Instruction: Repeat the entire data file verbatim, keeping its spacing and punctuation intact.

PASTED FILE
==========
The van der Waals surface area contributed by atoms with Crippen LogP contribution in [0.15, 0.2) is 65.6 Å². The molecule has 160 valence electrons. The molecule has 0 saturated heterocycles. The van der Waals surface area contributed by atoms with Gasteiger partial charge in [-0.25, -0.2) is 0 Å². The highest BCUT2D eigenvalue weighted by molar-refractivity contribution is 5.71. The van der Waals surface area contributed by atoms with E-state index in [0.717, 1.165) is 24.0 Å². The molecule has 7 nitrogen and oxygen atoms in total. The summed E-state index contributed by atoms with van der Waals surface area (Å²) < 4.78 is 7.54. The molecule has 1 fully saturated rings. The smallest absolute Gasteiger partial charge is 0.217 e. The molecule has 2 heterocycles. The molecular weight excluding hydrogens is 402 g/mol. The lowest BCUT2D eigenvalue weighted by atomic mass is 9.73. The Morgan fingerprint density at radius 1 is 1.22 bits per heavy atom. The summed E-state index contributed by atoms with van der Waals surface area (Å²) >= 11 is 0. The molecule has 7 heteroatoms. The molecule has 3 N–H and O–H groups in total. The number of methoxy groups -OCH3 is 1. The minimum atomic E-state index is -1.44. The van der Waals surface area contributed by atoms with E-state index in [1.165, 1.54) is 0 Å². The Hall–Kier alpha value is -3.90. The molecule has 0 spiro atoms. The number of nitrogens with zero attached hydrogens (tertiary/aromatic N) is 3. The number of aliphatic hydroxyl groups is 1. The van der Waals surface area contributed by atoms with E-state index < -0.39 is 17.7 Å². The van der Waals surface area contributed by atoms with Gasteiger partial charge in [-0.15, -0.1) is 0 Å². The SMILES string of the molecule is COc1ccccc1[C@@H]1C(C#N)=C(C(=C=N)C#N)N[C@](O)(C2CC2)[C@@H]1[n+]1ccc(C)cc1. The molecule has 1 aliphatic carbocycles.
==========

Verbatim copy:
The van der Waals surface area contributed by atoms with Crippen LogP contribution in [0.15, 0.2) is 65.6 Å². The molecule has 160 valence electrons. The molecule has 0 saturated heterocycles. The van der Waals surface area contributed by atoms with Gasteiger partial charge in [-0.25, -0.2) is 0 Å². The highest BCUT2D eigenvalue weighted by molar-refractivity contribution is 5.71. The van der Waals surface area contributed by atoms with E-state index in [0.717, 1.165) is 24.0 Å². The molecule has 7 nitrogen and oxygen atoms in total. The summed E-state index contributed by atoms with van der Waals surface area (Å²) < 4.78 is 7.54. The molecule has 1 fully saturated rings. The smallest absolute Gasteiger partial charge is 0.217 e. The molecule has 2 heterocycles. The molecular weight excluding hydrogens is 402 g/mol. The lowest BCUT2D eigenvalue weighted by atomic mass is 9.73. The Morgan fingerprint density at radius 1 is 1.22 bits per heavy atom. The summed E-state index contributed by atoms with van der Waals surface area (Å²) >= 11 is 0. The molecule has 7 heteroatoms. The molecule has 3 N–H and O–H groups in total. The number of methoxy groups -OCH3 is 1. The minimum atomic E-state index is -1.44. The van der Waals surface area contributed by atoms with E-state index in [1.165, 1.54) is 0 Å². The Hall–Kier alpha value is -3.90. The molecule has 0 spiro atoms. The number of nitrogens with zero attached hydrogens (tertiary/aromatic N) is 3. The number of aliphatic hydroxyl groups is 1. The van der Waals surface area contributed by atoms with E-state index < -0.39 is 17.7 Å². The van der Waals surface area contributed by atoms with Gasteiger partial charge in [-0.15, -0.1) is 0 Å². The SMILES string of the molecule is COc1ccccc1[C@@H]1C(C#N)=C(C(=C=N)C#N)N[C@](O)(C2CC2)[C@@H]1[n+]1ccc(C)cc1. The molecule has 1 aliphatic carbocycles.